Written By: Veralynn Morris
COVID19 hit the world like a brick wall. One day, things were pretty normal, and then the next day, everything had changed.
This has left a lot of people wondering about what happens next. And this is especially true if they were looking into, just starting, in the midst of, or just ending the divorce process.
Over the next several weeks, we’re going to take a look at different topics related to divorce in the context of COVID19. Hopefully you’ve managed to get through this far. The tips presented here are meant to answer some of your questions, as well as provide support for you during this time.
Stuck with Your Spouse
Even in a healthy relationship, being together a lot can cause a certain amount of friction in the relationship. Being in close contact with anyone for any significant length of time is, understandably, going to lead to some disagreements. Most of this stems from people’s inherent need for privacy or lack there of, which is hard to manage in close quarters.
For couples who were looking to divorce, being in quarantine together is not ideal. You wanted to separate from this person for a reason.
Even though the main COVID19 shelter-in-place orders are no longer in effect, you may still be stuck living with that person due to financial hardships, your process coming to a screeching halt, or any number of other reasons.
Here are some ways you can stay sane while still living with that person you’d really like to get away from.
1. Communication is key
As in any relationship, communication is important. Even though you don’t want to be around this person, the situation necessitates it. So, set boundaries. Let them know what you need in terms of help around the house, time to yourself, and taking care of any children. Not having boundaries with your partner makes it easy for arguments and overstepping to occur.
Additionally, make sure you deal with them in a more business-like manner, rather than an emotional one. Right now, you’re in a business situation. The goal is to remain cordial enough to coexist. Arguing or belittling each other is not the way to go. Even if your partner is not cordial, take the high road. Be polite, yet firm and walk away when you need to to avoid a confrontation.
Although difficult, communicating in an open way, or choosing to leave when an argument seems imminent, is the best course of action. It will help keep peace in the house and limit undue stress on yourself or your other family members.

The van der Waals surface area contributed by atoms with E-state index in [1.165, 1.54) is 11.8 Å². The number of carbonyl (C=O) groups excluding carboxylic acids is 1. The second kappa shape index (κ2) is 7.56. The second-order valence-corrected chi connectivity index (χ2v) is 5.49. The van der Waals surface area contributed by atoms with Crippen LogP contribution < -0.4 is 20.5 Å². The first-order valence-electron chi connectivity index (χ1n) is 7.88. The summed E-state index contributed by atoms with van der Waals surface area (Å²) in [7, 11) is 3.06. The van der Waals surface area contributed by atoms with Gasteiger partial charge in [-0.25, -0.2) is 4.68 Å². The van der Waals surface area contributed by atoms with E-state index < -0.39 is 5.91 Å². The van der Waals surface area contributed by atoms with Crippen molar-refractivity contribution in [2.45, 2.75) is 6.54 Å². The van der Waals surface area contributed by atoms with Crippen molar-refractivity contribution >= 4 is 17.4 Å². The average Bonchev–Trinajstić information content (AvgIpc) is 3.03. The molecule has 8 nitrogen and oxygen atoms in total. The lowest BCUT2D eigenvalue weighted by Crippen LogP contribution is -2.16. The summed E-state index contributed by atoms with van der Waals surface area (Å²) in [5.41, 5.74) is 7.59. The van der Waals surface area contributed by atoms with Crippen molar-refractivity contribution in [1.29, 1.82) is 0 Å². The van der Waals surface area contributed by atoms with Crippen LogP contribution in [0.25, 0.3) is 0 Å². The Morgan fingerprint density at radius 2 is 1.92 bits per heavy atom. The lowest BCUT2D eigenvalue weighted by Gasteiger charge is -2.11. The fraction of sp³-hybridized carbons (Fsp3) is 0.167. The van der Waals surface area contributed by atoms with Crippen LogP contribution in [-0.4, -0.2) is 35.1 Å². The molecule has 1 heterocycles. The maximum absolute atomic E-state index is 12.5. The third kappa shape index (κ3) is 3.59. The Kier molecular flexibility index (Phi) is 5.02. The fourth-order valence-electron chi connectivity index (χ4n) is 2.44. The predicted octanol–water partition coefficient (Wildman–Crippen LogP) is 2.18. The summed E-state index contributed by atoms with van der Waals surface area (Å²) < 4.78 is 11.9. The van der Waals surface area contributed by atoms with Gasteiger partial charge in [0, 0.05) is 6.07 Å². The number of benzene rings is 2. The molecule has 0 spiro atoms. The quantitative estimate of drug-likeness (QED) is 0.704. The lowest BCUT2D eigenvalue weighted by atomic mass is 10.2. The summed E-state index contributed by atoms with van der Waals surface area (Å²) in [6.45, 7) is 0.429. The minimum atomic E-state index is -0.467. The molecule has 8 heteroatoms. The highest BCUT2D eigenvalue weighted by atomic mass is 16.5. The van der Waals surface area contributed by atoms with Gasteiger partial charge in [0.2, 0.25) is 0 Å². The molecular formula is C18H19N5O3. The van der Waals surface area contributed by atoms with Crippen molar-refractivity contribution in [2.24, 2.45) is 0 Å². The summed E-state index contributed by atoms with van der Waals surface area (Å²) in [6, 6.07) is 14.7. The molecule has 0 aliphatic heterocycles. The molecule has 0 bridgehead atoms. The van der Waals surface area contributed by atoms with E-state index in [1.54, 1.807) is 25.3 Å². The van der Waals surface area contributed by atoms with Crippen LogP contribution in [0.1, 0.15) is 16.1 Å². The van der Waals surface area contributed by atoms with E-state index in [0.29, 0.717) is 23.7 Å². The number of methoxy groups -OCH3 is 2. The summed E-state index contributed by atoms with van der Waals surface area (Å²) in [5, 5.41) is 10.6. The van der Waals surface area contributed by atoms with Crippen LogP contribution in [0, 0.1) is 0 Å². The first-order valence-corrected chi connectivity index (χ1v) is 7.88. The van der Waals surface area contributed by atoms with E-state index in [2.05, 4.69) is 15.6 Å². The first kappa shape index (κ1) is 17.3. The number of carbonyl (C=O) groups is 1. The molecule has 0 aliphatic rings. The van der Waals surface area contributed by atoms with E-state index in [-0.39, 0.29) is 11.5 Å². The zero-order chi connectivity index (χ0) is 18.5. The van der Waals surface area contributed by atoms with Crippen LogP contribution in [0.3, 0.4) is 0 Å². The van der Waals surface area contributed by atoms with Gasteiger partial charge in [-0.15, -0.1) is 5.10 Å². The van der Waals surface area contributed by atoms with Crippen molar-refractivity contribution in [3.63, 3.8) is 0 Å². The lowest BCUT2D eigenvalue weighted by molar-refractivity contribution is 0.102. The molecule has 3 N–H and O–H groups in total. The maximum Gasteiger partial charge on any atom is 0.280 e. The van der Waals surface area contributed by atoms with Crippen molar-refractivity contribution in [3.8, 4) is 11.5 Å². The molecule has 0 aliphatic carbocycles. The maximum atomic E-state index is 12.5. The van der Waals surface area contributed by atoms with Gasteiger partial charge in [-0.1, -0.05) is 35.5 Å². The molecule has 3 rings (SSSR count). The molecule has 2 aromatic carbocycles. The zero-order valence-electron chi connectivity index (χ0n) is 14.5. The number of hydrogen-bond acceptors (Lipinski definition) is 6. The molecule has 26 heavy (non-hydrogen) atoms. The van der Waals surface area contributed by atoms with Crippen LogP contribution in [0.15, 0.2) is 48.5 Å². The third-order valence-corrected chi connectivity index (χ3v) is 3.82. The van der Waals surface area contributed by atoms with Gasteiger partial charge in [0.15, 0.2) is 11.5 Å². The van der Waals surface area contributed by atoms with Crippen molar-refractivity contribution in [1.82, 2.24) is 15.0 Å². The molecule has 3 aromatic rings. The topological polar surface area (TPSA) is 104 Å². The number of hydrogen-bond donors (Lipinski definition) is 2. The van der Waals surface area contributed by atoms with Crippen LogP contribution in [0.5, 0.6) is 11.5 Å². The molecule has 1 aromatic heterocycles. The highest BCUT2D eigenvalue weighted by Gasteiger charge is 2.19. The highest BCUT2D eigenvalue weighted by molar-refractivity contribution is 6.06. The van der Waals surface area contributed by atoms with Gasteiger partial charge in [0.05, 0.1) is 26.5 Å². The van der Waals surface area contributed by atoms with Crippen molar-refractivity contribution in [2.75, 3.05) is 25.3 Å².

2. Set clear, consistent routines
The easiest way to maintain calm in the household is for you to establish routines. These routines can include setting rotations for when you and your partner help with the kids schooling or other activities. It also means understanding what each of you is responsible for as far as the general household work. Having that conversation will lessen the likelihood of arguments later on.
If your partner won’t agree to this type of arrangement, it might be up to you to make some amount of sacrifice in your daily life to avoid them. Either way, you are acting in the best interest of your household, regardless of what your partner does or does not do.
3. Claim your space
This builds off the previous two points. Communicate to your partner, and your kids, what your space is going to be. Make it a comfortable space for you where you can get away from your partner if needed.
Having a designated “safe space” is also important for your mental health. This COVID19 crisis is stressful for everyone and even more so if you live with someone you don’t care for anymore. So find the time to do things for you. Meditate, read, just sit, and allow yourself to unwind physically and mentally.
4. Know it won’t last forever.
Eventually, life will go back to being more normal. You’ll have more opportunity to interact in person with friends and family. You’ll be able to move your divorce forward and move out. There are lots of positives on the horizon. Even if it feels hopeless now, remember that the situation is temporary and your outlook, positive or negative, will impact how you react to it.
But also be kind to yourself. It’s not possible to be positive all the time. Feel negative for a while. Then remind yourself that this too will pass, and keep going.
5. Expect divorce proceedings to take longer.
Because everything shut down, the courts are extremely behind on reviewing cases. They’re catching up, but it takes time. Additionally, many courtrooms are not open as things have moved to a virtual space due to COVID19.
If you know this ahead of time, you won’t feel as bad when the process drags on. Also, if it’s taking so long you just can’t stand it, consider mediation. Mediation is often a faster and less expensive route than taking your divorce to court. If your partner is willing to attend mediation, it’s a possibility you have to move things forward.
You will get through this. It’s a tough situation. Utilizing these tips will hopefully make it a little easier to get through the rest of this crisis and move forward into a better future for yourself and your family.
I utilized several great sources in putting this post together. After reading them, I compiled them into my own idea of the advice that seemed to be shared across the board. If you’re interested in getting more details, please consider taking a look at the following resources.